Citizenship are not abstract “civic ties” between people but rather, are intimate relationships between people such as friendship and romantic relationships. Therefore, these relationships socialise people into members of society. It is what ties the micro to the macro – and gives us the connection to other “strangers” in society. Indeed there are no real strangers in society, and we are either friends, or indifferent parties. Even as enemies we are able still find a connection. Hence, we are made citizens because of the ties we have here rather than over-arching political discourses. The implications is therefore twofold. One one hand we do not have to rely on passports and state policies to define who we are and the efforts are limited insofar as creating the enduring ties that a friendship has. Secondly, people may physically hold different passport and sworn different allegiances, however the interpersonal ties will hold them as part of this society.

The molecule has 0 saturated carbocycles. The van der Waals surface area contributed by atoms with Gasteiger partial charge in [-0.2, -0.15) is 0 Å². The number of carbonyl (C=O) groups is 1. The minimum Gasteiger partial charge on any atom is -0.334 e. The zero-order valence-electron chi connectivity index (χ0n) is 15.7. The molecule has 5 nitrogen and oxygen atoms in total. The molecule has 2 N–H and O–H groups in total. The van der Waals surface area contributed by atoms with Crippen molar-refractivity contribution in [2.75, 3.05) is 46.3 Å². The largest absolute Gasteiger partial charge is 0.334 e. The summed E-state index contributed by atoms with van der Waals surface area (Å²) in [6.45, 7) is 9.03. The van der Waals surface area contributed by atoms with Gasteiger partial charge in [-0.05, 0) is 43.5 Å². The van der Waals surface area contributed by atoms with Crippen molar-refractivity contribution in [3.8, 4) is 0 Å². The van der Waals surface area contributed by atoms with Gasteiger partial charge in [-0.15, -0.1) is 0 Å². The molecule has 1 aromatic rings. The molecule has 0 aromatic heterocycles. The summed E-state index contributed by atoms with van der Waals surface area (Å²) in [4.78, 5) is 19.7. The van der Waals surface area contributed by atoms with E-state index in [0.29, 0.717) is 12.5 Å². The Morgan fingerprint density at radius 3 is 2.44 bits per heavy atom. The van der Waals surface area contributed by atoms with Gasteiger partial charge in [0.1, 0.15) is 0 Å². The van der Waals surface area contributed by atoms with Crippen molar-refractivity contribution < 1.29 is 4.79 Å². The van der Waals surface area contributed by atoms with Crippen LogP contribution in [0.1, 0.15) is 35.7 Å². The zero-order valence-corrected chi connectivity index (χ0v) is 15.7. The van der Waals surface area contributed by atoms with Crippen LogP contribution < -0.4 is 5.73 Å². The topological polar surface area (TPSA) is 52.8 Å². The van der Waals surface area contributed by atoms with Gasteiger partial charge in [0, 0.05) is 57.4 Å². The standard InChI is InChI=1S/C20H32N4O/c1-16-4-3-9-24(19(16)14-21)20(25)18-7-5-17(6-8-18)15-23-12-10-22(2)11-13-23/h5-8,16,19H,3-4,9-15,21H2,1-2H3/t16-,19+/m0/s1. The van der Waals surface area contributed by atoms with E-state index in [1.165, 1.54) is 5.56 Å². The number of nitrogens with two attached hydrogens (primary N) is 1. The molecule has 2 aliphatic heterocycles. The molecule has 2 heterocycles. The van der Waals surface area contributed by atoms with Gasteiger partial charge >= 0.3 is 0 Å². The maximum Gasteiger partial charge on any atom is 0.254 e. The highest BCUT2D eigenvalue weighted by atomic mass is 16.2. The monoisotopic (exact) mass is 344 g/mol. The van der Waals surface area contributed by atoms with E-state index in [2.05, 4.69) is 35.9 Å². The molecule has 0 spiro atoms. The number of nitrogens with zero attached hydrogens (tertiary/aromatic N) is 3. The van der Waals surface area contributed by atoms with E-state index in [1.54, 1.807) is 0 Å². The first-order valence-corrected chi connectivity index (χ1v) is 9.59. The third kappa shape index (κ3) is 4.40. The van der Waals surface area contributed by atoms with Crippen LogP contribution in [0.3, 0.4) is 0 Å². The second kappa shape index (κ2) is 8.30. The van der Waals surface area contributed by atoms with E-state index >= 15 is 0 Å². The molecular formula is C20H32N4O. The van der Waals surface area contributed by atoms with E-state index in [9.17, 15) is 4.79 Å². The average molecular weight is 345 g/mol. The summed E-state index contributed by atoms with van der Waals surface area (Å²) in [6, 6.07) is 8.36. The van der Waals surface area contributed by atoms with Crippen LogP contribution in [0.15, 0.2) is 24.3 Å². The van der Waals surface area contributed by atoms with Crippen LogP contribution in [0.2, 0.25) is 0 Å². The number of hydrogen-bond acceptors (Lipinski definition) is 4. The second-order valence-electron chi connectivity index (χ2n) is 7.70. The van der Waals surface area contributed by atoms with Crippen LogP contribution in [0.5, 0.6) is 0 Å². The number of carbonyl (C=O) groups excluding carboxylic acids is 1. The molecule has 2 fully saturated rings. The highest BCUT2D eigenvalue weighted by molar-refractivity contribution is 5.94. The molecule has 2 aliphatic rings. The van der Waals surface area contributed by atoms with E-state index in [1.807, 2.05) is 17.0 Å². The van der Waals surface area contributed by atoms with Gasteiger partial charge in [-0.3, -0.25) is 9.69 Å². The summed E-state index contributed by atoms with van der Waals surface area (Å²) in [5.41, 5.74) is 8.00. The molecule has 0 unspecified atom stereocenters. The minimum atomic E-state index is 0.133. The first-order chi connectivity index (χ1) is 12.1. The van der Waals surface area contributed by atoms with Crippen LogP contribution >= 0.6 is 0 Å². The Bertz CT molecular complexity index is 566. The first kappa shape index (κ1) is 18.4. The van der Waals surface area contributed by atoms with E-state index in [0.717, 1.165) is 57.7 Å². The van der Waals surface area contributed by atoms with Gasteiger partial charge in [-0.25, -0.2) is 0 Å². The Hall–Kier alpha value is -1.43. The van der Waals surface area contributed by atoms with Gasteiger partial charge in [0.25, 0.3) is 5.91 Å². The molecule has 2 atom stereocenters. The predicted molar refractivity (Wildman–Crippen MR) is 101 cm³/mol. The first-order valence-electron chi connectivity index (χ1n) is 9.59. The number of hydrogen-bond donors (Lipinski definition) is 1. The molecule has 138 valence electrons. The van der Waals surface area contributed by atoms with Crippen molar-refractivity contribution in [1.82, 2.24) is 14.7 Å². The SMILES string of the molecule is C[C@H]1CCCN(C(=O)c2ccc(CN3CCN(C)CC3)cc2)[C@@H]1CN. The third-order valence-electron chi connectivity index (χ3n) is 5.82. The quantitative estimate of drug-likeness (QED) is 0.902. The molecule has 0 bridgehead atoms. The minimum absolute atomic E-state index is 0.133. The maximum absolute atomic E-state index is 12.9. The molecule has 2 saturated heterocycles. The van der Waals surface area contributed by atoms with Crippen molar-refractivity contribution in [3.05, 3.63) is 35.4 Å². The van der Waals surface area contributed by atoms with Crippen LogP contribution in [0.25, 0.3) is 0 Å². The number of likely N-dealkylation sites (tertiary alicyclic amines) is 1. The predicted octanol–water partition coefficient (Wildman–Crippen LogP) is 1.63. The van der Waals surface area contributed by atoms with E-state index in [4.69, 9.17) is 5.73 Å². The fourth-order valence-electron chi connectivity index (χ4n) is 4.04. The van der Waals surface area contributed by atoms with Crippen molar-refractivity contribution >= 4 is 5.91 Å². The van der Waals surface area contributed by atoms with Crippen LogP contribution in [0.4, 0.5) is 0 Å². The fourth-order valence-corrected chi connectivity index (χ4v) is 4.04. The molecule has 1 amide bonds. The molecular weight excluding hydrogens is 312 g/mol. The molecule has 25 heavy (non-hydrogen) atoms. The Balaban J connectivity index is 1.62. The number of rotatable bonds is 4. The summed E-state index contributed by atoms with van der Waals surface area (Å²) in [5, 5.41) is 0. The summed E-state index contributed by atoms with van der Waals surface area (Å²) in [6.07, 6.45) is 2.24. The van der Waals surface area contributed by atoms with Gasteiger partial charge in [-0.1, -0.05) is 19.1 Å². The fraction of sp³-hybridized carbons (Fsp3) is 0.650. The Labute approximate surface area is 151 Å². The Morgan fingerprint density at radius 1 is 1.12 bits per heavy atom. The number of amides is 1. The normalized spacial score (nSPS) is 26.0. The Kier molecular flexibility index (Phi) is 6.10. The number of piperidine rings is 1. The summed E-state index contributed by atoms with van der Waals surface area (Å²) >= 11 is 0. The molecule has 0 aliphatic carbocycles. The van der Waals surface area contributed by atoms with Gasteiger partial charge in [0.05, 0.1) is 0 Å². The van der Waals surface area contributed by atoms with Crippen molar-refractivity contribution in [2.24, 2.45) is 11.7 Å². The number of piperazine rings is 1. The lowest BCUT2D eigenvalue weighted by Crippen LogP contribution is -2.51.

Hence friendship cannot be ignored in terms of cultivating citizenship amongst individuals. It is the creation not of civic value, but rather the value of friendship and intimacy. So the reasons why youths are excluded from the civic society is owed to the claim that their allegiances are fluid because their life is "changing" and only become “full” members when their interpersonal networks are solidified – only and only then, can their stake in society be counted as legitimate. Although adults can face changes in their lives as well, but often the lifecourse perspective see that adults often achieve a stage of relative stability or maintenance where huge changes are unlikely to occur within their interpersonal networks. If anything, adults gain and expand networks, which further integrate them further into society - legitimating their status as committed members and hence garnering the rights to vote for the community.